The brief of the thesis was simple: Create 5.000 housing units for families on a large, empty site located in the south part of Ouagadougou. I sought to take the assignment one step further, developing a sustainable master plan that has a positive influence on the settlements around the site.
My design tries to tackle the most urgent issues of Ouagadougou: water and waste management and the creation of sustainable, low-cost housing. Own research shows that water collection in so-called “Berkads” is currently the best solution in Burkina Faso and other African countries. By collecting, recycling and reusing garbage and gravel from the city of Ouagadougou, terraces are created to allow a natural water flow down the terraces into Berkads and water tanks in the housing units. Following Alejandro Aravena’s and B.V. Doshi‘s principles on social housing, incremental building processes are key to foster individuality and identity. Thus, the construction of the housing units is based on simple concrete frames and locally produced “compressed earth blocks” (CEBs) that allow residents to build and improve their home by themselves over time.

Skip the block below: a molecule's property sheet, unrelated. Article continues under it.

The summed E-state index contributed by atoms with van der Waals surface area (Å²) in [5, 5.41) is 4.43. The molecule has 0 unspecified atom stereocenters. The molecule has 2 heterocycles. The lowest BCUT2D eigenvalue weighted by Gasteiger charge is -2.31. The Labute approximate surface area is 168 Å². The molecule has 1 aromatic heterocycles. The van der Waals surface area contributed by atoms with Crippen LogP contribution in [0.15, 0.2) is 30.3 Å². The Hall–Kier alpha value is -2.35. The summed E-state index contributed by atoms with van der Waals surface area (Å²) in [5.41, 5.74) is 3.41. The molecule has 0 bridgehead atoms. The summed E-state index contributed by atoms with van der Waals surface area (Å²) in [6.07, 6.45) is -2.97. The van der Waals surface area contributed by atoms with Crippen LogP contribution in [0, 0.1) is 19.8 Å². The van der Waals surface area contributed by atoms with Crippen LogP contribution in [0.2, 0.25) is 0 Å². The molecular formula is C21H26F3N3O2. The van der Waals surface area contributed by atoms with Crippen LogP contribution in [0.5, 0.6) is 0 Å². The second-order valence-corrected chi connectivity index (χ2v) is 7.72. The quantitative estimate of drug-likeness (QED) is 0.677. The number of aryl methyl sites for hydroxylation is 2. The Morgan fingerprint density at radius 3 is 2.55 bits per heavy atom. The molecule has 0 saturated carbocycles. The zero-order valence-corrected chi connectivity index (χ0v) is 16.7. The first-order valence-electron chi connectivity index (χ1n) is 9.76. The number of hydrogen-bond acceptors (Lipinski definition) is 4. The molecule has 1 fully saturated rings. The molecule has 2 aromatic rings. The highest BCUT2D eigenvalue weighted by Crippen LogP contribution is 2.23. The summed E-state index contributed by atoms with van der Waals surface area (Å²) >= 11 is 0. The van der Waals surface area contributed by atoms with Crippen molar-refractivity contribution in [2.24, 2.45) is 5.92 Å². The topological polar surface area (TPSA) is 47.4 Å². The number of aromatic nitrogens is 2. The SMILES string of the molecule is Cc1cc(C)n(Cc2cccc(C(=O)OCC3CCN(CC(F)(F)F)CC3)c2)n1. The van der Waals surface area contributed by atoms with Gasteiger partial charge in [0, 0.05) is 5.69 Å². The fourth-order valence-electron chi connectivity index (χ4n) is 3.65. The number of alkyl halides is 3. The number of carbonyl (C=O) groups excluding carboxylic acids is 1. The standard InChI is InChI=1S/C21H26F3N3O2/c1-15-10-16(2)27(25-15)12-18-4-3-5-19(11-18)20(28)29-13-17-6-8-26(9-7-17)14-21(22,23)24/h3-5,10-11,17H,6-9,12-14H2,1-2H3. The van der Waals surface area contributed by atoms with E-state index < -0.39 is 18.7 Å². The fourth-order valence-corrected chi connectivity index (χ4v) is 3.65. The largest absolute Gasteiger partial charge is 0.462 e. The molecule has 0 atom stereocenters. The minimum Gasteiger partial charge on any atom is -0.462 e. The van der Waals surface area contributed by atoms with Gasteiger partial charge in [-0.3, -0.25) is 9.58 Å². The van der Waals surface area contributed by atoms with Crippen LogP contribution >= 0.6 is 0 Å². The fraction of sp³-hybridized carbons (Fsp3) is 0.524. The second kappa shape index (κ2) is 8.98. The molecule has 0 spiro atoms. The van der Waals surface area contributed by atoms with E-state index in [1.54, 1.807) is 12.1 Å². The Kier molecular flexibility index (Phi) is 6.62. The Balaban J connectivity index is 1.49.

Urban Design, Concept, Sustainability
Technical University of Munich
Supervisor: Prof. Francis Kéré
Chair: Design and Participation
Partner: Martin Rucker